‘Lil Paige’ creates pie business to pursue passion

We caught up with Senseman, a homeschooled seventh grader, in her kitchen to talk about the new business as well as to find out some of the secrets behind her award-winning pies. Senseman sells the pies to cafes, coffeehouses and individuals. Royce Café and Coffeehouse in Lebanon is one of her regular customers, which has been serving pumpkin and apple pies this fall.

“My Aunt Paige came over when I was 9, and she said, ‘I’m going to teach you how to make pies.’ One day, we made three pies, and that was all we did that day,” said Senseman. “She taught me how to make a batch of crust, how to roll it out, and how to make the filling,”

A chocolate dream whip pie, a strawberry pie and an apple pie were the first pies she learned to make with Paige Spitler, her great aunt, who lives in Dallas, Texas. Since the first pies she made, Lil Paige, who got the nickname from her Great Uncle Galen, has probably made more than a hundred pies. Many of the family recipes date back to the mid-to-late 1800’s.

The five-generation family pie makers include Grandma Bridenbaugh, Lorene Althouse, Spitler, her dad, Mark Senseman’s generation, and then Lil Paige.

“Paige is named after her Great Aunt Paige, so they are very special to us. We spend a lot of time together for being in Cincinnati and Dallas,” said Patt Senseman, Paige’s mom. “A lot of the recipes came from Grandma Bridenbaugh.”

For the Thanksgiving holiday, Senseman offered pumpkin, apple, cranberry apple and pecan pies to an already established customer base. In the course of two days, she made 41 pies. All of the pies are made-from-scratch crust with fresh ingredients. Paige often gets up before school at 4 a.m. to make the pies. She usually makes two pies at a time, which take 30 to 50 minutes to bake, along with 20 to 25 minutes of preparation time.

“So much of pie baking is all of those little tips and tricks, of not over mixing a crust, or having a good crust recipe and not handling it too much, or adjusting the temperature when it bakes,” Senseman said. “So, a lot of people can have good recipes, but they don’t have the techniques down, and that is what has been passed down through the generations, as much as the recipes.”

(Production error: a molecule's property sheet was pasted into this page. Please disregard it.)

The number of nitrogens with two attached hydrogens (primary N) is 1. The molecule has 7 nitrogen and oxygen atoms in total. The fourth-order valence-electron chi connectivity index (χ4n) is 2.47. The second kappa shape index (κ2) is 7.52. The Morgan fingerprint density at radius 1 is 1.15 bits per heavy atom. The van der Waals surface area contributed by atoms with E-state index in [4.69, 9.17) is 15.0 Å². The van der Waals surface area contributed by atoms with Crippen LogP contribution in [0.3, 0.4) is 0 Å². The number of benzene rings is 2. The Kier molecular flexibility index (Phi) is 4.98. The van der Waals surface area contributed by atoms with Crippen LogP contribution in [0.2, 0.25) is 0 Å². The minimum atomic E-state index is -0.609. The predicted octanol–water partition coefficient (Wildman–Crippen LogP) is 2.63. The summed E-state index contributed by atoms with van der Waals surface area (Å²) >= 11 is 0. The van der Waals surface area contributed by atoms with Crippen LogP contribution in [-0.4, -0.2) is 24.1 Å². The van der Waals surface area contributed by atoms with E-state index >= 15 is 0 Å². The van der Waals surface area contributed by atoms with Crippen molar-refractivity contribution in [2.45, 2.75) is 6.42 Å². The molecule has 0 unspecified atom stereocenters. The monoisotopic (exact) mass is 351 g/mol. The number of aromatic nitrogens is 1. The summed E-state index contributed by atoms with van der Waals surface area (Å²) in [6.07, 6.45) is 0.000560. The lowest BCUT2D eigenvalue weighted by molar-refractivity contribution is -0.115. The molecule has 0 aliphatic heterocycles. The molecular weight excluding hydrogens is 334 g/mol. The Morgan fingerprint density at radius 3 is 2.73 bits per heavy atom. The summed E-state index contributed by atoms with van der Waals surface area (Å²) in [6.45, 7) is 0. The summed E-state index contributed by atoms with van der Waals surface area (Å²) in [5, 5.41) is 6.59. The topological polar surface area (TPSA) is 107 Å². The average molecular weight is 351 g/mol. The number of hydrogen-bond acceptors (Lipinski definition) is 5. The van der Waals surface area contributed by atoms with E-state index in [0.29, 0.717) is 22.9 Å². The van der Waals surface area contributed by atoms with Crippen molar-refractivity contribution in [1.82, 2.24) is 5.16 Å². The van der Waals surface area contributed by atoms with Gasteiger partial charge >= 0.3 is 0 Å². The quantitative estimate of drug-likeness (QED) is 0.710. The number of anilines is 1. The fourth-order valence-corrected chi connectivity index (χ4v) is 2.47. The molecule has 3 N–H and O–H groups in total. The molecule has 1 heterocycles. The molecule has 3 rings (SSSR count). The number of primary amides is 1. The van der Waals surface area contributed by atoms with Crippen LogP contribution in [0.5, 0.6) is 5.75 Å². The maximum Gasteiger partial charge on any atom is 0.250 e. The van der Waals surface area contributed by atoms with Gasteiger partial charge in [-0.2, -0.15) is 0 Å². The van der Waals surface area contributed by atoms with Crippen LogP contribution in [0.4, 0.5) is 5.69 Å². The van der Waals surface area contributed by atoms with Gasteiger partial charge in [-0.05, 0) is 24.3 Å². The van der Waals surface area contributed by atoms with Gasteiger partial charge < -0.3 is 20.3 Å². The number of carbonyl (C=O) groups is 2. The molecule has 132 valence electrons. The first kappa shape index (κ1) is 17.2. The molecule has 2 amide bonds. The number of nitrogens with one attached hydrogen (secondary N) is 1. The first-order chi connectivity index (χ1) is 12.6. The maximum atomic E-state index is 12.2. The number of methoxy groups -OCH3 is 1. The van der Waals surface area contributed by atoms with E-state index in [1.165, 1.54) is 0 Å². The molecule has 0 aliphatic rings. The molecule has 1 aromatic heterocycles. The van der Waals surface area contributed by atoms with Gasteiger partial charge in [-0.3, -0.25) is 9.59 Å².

One aspect that can be the most challenging is not burning the crust while the pie is in the oven. When rolling out the crust, humidity and the weather can also impact the consistency of the crust. And, if it’s too dry, it’s going to crumble, Senseman said.

“That’s probably the hardest thing, is trying figure out how to get it exactly perfect, so that when you pick it up, it’s not going to fall apart,” she said.

Coconut cream and fruit pies – from blueberry to peach — are among the pies she makes. Coconut cream is one of the most requested pies. Senseman also has her own favorites.

“My favorite to make is apple, but my favorite to eat is strawberry,” she said.

Senseman has previously been named as a first place winner in the 2013 Fall Festival competition at Christ’s Church at Mason, the church where she’s a member with her parents and brother, Blake.

As far as starting the business, “It just happened. People kept asking for them. There was a need and they are homemade,” Senseman said.

A few weeks ago, she came up with a name and a logo, brainstormed slogans and a tagline, created an order form and determined prices. Pies sell for about $11 to $13. Visit Lil Paige’s Pies online at www.Facebook.com/LilPaigesPies.

In addition to excelling in school, being involved in church, and baking, Senseman is a ballet dancer, who loves music. She recently starred in The Nutcracker with Ballet Tech® of Ohio at Little Miami High School.

“I’m a ballet dancer, so I dance 12 to 15 hours a week, and I practice five days a week. I also play a lot of instruments, including guitar and piano, so I’m very into music,” Senseman said.

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